Hutchinson, an immigration advocate with FWD.us, argues that waiving tuition does not cost the state because the tuition that students pay is an income that universities would not otherwise have.

“People try to think of this as a free reward, but they don’t get free tuition. The school doesn’t get paid at all if students don’t attend,” Hutchinson said..

Without giving up outside the state, Florida International University (FIU) senior and Delayed action for childhood visits Recipient (DACA) Ivan Vazquez says he could not afford college. Vazquez came to America from Mexico at age 13 and attended the first two years of college in Central Florida, where he paid for classes by working as a chef.

“With the cost of studying outside the state, I could never even dream of going to college. It would be so harmful, I couldn’t afford it,” he says.

Vazquez pays for tuition at the FIU with a scholarship from TheDream.US, which is intended for financially needy DACA recipients. One of the conditions for a scholarship is that students have the right to school in the state in their school of their choice. Without giving up outside the state, TheDream.US scientists in Florida may no longer be eligible for the scholarship.

Asked about the possible path of DACA recipients, Fine suggested that they return to their country of origin to complete their education.

“I feel terrible towards children because of the position their parents put them in, but the state didn’t put them in that position,” Fine says. “I can probably get tuition in the state they’re from.”

Fine also claims that because of their legal status, these students “are not Americans and that the benefits should go to” legal “Florida”.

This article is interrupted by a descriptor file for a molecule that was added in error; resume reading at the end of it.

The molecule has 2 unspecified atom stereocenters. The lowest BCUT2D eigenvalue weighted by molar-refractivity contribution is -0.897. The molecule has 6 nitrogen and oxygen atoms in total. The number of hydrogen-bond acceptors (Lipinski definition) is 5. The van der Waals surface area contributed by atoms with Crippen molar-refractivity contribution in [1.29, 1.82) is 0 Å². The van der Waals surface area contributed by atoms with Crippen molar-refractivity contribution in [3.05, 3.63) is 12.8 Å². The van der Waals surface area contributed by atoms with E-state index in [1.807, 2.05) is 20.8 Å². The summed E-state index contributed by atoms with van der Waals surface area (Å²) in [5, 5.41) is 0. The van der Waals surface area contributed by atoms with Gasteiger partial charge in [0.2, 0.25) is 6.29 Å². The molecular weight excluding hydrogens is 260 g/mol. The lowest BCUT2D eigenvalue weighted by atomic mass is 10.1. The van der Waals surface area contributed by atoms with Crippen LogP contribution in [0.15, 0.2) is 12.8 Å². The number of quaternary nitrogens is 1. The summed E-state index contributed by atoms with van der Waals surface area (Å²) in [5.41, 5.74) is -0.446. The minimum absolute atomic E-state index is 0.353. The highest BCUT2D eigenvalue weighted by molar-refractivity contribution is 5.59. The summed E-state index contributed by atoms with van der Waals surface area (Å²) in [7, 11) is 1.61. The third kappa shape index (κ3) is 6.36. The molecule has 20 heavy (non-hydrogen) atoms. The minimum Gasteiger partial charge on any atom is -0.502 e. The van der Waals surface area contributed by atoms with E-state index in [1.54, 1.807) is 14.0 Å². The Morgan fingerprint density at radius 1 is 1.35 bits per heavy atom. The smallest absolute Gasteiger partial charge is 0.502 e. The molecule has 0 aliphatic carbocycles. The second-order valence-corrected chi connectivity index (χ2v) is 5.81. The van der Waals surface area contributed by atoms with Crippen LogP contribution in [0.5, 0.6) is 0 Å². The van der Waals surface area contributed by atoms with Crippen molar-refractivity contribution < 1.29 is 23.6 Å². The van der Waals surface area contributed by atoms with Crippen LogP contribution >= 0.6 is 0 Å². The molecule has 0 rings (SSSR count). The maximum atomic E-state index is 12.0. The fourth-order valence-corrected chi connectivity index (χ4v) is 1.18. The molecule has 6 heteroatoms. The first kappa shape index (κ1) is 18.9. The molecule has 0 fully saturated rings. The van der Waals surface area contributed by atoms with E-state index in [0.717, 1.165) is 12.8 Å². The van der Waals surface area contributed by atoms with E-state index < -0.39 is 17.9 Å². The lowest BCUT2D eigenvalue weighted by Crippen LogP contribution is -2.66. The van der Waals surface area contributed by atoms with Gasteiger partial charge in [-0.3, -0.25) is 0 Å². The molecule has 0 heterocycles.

For undocumented students like Jensy Matute Guifarro, who recently graduated from FIU, Fine’s argument is misinformed and a blow to people like her living in a state between national identities.

“We came here for a reason. If our parents wanted us to go to school in our own country, we wouldn’t be here,” Matute says.

Matute, 22, came to Florida from Honduras when she was 2 years old. She is a recipient of DACA who only went to schools in the US and says she would not know how to adapt to schools in Honduras.

“It’s sad because you’re in this limbo state where you weren’t born here, but you didn’t grow up there. You can’t claim any of them,” she says.

Fine’s account is in the House Post-Secondary Education I Subcommittee on Lifelong Learning. Woodson’s account is awaiting board assignment.

Across the U.S., Florida has one of the highest estimates of undocumented immigrants in higher education. Of the estimated 454,000 undocumented students in post-secondary education nationwide, 15 percent live in Florida and make up about 3 percent of the state’s higher education student population, according to the Florida College Access Network.